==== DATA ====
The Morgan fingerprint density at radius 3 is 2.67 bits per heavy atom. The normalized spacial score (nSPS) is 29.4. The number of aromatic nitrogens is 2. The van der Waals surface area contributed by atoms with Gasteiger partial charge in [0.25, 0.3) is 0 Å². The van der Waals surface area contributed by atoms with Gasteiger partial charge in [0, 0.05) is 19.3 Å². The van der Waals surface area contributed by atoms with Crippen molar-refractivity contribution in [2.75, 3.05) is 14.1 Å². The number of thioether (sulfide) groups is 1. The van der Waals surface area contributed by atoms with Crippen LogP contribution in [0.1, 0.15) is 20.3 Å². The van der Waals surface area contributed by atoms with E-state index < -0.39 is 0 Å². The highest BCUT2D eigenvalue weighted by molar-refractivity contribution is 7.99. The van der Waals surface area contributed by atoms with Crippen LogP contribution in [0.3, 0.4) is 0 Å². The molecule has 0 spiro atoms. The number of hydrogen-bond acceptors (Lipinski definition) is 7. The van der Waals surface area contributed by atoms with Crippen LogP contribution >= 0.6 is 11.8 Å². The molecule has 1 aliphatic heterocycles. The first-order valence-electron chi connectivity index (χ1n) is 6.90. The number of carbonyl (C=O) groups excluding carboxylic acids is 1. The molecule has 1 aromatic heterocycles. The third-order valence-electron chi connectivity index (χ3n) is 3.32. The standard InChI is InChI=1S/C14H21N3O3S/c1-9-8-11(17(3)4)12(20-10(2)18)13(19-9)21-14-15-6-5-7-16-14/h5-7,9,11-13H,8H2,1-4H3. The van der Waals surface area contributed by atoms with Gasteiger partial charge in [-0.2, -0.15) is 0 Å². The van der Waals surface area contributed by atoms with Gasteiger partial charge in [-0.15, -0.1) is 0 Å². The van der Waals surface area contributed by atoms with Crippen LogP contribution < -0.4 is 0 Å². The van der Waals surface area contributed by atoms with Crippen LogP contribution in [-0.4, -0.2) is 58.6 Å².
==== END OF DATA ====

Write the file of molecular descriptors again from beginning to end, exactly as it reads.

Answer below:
The Morgan fingerprint density at radius 3 is 2.67 bits per heavy atom. The normalized spacial score (nSPS) is 29.4. The number of aromatic nitrogens is 2. The van der Waals surface area contributed by atoms with Gasteiger partial charge in [0.25, 0.3) is 0 Å². The van der Waals surface area contributed by atoms with Gasteiger partial charge in [0, 0.05) is 19.3 Å². The van der Waals surface area contributed by atoms with Crippen molar-refractivity contribution in [2.75, 3.05) is 14.1 Å². The number of thioether (sulfide) groups is 1. The van der Waals surface area contributed by atoms with Crippen LogP contribution in [0.1, 0.15) is 20.3 Å². The van der Waals surface area contributed by atoms with E-state index < -0.39 is 0 Å². The highest BCUT2D eigenvalue weighted by molar-refractivity contribution is 7.99. The van der Waals surface area contributed by atoms with Crippen LogP contribution in [0.3, 0.4) is 0 Å². The molecule has 0 spiro atoms. The number of hydrogen-bond acceptors (Lipinski definition) is 7. The van der Waals surface area contributed by atoms with Crippen LogP contribution >= 0.6 is 11.8 Å². The molecule has 1 aliphatic heterocycles. The first-order valence-electron chi connectivity index (χ1n) is 6.90. The number of carbonyl (C=O) groups excluding carboxylic acids is 1. The molecule has 1 aromatic heterocycles. The third-order valence-electron chi connectivity index (χ3n) is 3.32. The standard InChI is InChI=1S/C14H21N3O3S/c1-9-8-11(17(3)4)12(20-10(2)18)13(19-9)21-14-15-6-5-7-16-14/h5-7,9,11-13H,8H2,1-4H3. The van der Waals surface area contributed by atoms with Gasteiger partial charge in [-0.2, -0.15) is 0 Å². The van der Waals surface area contributed by atoms with Gasteiger partial charge in [-0.15, -0.1) is 0 Å². The van der Waals surface area contributed by atoms with Crippen LogP contribution < -0.4 is 0 Å². The van der Waals surface area contributed by atoms with Crippen LogP contribution in [-0.4, -0.2) is 58.6 Å².